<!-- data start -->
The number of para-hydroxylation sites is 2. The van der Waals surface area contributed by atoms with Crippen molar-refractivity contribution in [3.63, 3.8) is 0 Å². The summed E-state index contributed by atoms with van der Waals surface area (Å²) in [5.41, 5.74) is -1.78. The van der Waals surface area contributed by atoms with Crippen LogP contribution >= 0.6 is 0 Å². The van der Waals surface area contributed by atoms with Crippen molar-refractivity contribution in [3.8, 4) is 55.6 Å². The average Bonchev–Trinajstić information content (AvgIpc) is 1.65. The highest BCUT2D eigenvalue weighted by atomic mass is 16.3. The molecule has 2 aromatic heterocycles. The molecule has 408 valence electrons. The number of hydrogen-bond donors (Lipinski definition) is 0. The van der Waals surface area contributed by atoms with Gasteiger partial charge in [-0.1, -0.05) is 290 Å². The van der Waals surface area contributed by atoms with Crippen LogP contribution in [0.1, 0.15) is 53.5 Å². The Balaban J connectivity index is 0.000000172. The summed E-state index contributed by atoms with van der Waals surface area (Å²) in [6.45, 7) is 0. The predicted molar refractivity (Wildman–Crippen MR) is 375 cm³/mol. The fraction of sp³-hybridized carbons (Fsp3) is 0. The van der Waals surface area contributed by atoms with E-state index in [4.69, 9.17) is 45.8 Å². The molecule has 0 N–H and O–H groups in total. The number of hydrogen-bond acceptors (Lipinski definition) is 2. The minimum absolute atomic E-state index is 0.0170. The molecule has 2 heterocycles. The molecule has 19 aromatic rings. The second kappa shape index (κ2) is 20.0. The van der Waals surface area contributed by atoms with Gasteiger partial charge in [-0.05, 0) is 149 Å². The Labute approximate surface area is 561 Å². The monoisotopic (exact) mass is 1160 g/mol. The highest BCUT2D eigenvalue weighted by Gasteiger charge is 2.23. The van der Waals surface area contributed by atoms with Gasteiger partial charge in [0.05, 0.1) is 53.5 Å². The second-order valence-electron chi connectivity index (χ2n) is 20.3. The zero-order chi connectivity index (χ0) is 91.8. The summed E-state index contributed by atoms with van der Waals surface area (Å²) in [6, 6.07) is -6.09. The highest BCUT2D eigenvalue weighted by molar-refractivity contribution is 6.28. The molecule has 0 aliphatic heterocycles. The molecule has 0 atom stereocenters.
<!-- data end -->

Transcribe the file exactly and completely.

The number of para-hydroxylation sites is 2. The van der Waals surface area contributed by atoms with Crippen molar-refractivity contribution in [3.63, 3.8) is 0 Å². The summed E-state index contributed by atoms with van der Waals surface area (Å²) in [5.41, 5.74) is -1.78. The van der Waals surface area contributed by atoms with Crippen LogP contribution >= 0.6 is 0 Å². The van der Waals surface area contributed by atoms with Crippen molar-refractivity contribution in [3.8, 4) is 55.6 Å². The average Bonchev–Trinajstić information content (AvgIpc) is 1.65. The highest BCUT2D eigenvalue weighted by atomic mass is 16.3. The molecule has 2 aromatic heterocycles. The molecule has 408 valence electrons. The number of hydrogen-bond donors (Lipinski definition) is 0. The van der Waals surface area contributed by atoms with Gasteiger partial charge in [-0.1, -0.05) is 290 Å². The van der Waals surface area contributed by atoms with Crippen LogP contribution in [0.1, 0.15) is 53.5 Å². The Balaban J connectivity index is 0.000000172. The summed E-state index contributed by atoms with van der Waals surface area (Å²) in [6.45, 7) is 0. The predicted molar refractivity (Wildman–Crippen MR) is 375 cm³/mol. The fraction of sp³-hybridized carbons (Fsp3) is 0. The van der Waals surface area contributed by atoms with E-state index in [4.69, 9.17) is 45.8 Å². The molecule has 0 N–H and O–H groups in total. The number of hydrogen-bond acceptors (Lipinski definition) is 2. The minimum absolute atomic E-state index is 0.0170. The molecule has 2 heterocycles. The molecule has 19 aromatic rings. The second kappa shape index (κ2) is 20.0. The van der Waals surface area contributed by atoms with Gasteiger partial charge in [-0.05, 0) is 149 Å². The Labute approximate surface area is 561 Å². The monoisotopic (exact) mass is 1160 g/mol. The highest BCUT2D eigenvalue weighted by Gasteiger charge is 2.23. The van der Waals surface area contributed by atoms with Gasteiger partial charge in [0.05, 0.1) is 53.5 Å². The second-order valence-electron chi connectivity index (χ2n) is 20.3. The zero-order chi connectivity index (χ0) is 91.8. The summed E-state index contributed by atoms with van der Waals surface area (Å²) in [6, 6.07) is -6.09. The highest BCUT2D eigenvalue weighted by molar-refractivity contribution is 6.28. The molecule has 0 aliphatic heterocycles. The molecule has 0 atom stereocenters.